Physician assistants (PAs) have been an integral part of the emergency medicine team in the USA for the past 30 years. This review outlines the reasons why PAs can play a vital role in UK National Health Service (NHS). The experience of American PAs working in one NHS trust are discussed, highlighting the cultural differences in the environment of the emergency departments in the two countries that will influence the scope of practice of PAs in the UK.
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Since 2001 the National Health Service (NHS) has been investigating the feasibility of initially employing and ultimately incorporating a physician assistant (PA) educational programme to increase the medical workforce within its primary and secondary care trusts.1,2 Following the success of the primary care trust pilot programme in which two American PAs were employed in 2003, Sandwell and West Birmingham Hospital NHS Trust recruited six PAs with experience in emergency medicine. In April 2004, four full time and two part time PAs began working in the accident and emergency departments.3
This review will discuss (a) the role of the PA in the emergency department in the USA and (b) the integration of the profession into the NHS bearing in mind the differences in the cultural and practice styles of the two countries.
WHO IS A PHYSICIAN ASSISTANT?
PAs are mid-level health professionals qualified to provide medical care in conjunction with a physician. The profession began in the USA in the 1960s when there was a surplus of medically trained military veterans and a need for healthcare providers, especially in medically underserved rural and urban areas. However, the roots of the profession can be traced to a similar healthcare practitioner model that had been used during the seventeenth century in Europe and later by the Russian Army.4 In the USA, there are more than 40 000 PAs in clinical practice with approximately 4300 working in emergency medicine.5,6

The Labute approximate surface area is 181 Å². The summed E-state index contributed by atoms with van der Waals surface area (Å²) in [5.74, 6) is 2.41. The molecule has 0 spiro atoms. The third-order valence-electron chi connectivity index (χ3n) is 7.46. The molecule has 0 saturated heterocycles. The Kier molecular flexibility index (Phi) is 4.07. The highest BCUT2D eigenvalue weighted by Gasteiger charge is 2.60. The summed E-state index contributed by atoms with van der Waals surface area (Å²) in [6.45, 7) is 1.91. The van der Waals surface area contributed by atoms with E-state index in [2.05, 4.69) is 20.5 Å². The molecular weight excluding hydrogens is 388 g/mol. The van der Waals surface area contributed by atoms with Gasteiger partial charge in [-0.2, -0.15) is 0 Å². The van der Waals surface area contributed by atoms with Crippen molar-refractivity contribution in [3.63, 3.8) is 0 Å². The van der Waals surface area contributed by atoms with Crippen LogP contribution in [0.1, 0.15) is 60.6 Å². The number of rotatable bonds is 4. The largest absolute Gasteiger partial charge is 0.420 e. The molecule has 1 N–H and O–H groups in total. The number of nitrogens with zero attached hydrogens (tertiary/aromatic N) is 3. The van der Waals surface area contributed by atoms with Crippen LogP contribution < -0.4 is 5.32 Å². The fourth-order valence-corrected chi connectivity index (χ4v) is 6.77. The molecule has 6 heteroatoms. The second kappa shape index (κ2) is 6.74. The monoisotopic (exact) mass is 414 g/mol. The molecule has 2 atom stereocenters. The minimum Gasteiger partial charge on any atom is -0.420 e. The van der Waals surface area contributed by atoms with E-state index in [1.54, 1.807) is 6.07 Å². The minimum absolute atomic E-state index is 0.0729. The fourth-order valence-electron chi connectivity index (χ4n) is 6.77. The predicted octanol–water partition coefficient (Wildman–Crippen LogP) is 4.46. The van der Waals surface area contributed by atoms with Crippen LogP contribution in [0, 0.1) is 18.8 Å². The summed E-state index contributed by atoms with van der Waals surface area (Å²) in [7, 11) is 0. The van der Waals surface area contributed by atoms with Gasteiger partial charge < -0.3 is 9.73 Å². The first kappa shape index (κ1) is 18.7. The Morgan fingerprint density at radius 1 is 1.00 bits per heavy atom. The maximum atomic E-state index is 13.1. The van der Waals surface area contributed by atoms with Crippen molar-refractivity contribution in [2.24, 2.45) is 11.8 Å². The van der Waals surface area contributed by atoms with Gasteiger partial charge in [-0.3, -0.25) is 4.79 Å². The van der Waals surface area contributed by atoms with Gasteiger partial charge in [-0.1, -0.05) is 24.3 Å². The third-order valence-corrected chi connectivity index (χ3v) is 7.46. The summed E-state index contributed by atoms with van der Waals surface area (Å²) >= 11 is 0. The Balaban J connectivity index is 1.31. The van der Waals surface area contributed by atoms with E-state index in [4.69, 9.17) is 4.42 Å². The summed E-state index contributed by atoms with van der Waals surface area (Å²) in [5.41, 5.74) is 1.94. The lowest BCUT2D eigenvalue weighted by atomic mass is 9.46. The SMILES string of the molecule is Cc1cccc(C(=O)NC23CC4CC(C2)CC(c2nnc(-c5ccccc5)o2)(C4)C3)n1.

TRAINING AND SCOPE OF PRACTICE OF PAS IN THE USA
In the USA, PAs are qualified to conduct physical examinations, diagnose and treat medical conditions, prescribe medications (in 48 US states), order and interpret diagnostic tests, counsel patients on preventive health care, refer to specialists, and assist in surgery.
The duration of educational programmes for PAs is variable. The average time is 25 months after a four year undergraduate degree.6 The programmes place emphasis on family medicine but develop the foundation for PAs to work in any medical or surgical setting with increasing responsibilities as their experience and competence increase. Most PA programmes require applicants to have previous healthcare experience and a college degree. The typical applicant already has a bachelor’s degree in science and some healthcare experience. PAs come from a variety of backgrounds—many are nurses, emergency care workers, and laboratory technicians. Although most PAs have undergraduate science degrees, accredited PA programmes accept an undergraduate degree, such as psychology, and additional core science classes, such as biology, anatomy and physiology, chemistry, and physics.
PAs are trained in medical programmes accredited by the Accreditation Review Commission on Education for the Physician Assistant (ARC-PA). There are currently more than 130 accredited programmes, and all must meet the stringent ARC-PA standards. The average PA programme curriculum is covered in approximately 25 months. Education consists of classroom and laboratory instruction in the medical sciences (such as anatomy, pharmacology, pathophysiology, clinical medicine, and physical diagnosis), followed by clinical rotations in family medicine, internal medicine, surgery, paediatrics, obstetrics and gynaecology, and emergency medicine.
Because of the close working relationship PAs have with physicians, PAs are educated in a medical model designed to complement physician training. PA students are taught, often alongside medical students, to diagnose and treat medical problems.6
After completing the rigorous coursework and clinical rotations, a PA must pass the certifying examination of the National Committee for Certification of Physician Assistants. In addition, PAs must complete 100 hours of continuing medical education every two years and take a re-certification examination every six years.4 Although there are standards of education and qualifications to practise as a PA, the individual skills and abilities of PAs may vary according to the clinical setting, and their experience and scope of practice. A number of postgraduate PA programmes have also been established to provide practising PAs with advanced education in medical specialties, such as emergency medicine, surgery, and hospitalist training. However, most PAs advance their skills through on the job training.
Requirements for a physician assistant (PA) to work in the USA